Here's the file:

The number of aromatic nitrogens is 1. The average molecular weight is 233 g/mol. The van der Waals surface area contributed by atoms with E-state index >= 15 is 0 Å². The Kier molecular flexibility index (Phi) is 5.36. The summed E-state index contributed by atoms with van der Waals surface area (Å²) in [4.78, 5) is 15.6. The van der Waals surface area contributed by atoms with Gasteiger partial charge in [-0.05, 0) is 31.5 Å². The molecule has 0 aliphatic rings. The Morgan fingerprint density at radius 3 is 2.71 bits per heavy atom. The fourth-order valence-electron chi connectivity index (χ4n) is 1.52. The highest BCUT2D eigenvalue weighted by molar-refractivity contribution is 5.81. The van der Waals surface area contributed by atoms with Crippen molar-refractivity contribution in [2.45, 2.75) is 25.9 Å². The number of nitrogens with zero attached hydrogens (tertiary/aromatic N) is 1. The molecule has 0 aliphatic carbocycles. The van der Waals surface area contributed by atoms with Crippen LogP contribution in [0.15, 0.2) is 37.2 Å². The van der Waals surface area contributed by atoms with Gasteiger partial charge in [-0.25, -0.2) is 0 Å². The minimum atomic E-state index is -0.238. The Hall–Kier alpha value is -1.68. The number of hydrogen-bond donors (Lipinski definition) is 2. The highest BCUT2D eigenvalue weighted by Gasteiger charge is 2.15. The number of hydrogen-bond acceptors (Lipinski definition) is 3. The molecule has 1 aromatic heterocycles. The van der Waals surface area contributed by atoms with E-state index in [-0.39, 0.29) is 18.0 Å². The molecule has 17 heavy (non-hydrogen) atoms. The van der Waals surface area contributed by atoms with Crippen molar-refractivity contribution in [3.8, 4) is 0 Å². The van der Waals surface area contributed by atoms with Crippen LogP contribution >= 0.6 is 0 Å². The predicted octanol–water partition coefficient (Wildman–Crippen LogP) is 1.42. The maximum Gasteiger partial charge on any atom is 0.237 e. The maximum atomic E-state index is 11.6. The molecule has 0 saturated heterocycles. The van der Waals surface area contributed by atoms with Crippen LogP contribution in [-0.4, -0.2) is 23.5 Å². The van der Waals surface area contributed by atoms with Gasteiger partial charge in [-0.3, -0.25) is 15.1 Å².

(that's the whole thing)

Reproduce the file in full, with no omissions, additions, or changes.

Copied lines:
The number of aromatic nitrogens is 1. The average molecular weight is 233 g/mol. The van der Waals surface area contributed by atoms with E-state index >= 15 is 0 Å². The Kier molecular flexibility index (Phi) is 5.36. The summed E-state index contributed by atoms with van der Waals surface area (Å²) in [4.78, 5) is 15.6. The van der Waals surface area contributed by atoms with Gasteiger partial charge in [-0.05, 0) is 31.5 Å². The molecule has 0 aliphatic rings. The Morgan fingerprint density at radius 3 is 2.71 bits per heavy atom. The fourth-order valence-electron chi connectivity index (χ4n) is 1.52. The highest BCUT2D eigenvalue weighted by molar-refractivity contribution is 5.81. The van der Waals surface area contributed by atoms with Crippen molar-refractivity contribution in [2.45, 2.75) is 25.9 Å². The number of nitrogens with zero attached hydrogens (tertiary/aromatic N) is 1. The molecule has 0 aliphatic carbocycles. The van der Waals surface area contributed by atoms with Crippen LogP contribution in [0.15, 0.2) is 37.2 Å². The van der Waals surface area contributed by atoms with Gasteiger partial charge in [-0.25, -0.2) is 0 Å². The minimum atomic E-state index is -0.238. The Hall–Kier alpha value is -1.68. The number of hydrogen-bond donors (Lipinski definition) is 2. The highest BCUT2D eigenvalue weighted by Gasteiger charge is 2.15. The number of hydrogen-bond acceptors (Lipinski definition) is 3. The molecule has 1 aromatic heterocycles. The van der Waals surface area contributed by atoms with E-state index in [-0.39, 0.29) is 18.0 Å². The molecule has 17 heavy (non-hydrogen) atoms. The van der Waals surface area contributed by atoms with Crippen molar-refractivity contribution in [3.8, 4) is 0 Å². The van der Waals surface area contributed by atoms with Crippen LogP contribution >= 0.6 is 0 Å². The predicted octanol–water partition coefficient (Wildman–Crippen LogP) is 1.42. The maximum Gasteiger partial charge on any atom is 0.237 e. The maximum atomic E-state index is 11.6. The molecule has 0 saturated heterocycles. The van der Waals surface area contributed by atoms with Crippen LogP contribution in [-0.4, -0.2) is 23.5 Å². The van der Waals surface area contributed by atoms with Gasteiger partial charge in [-0.3, -0.25) is 15.1 Å².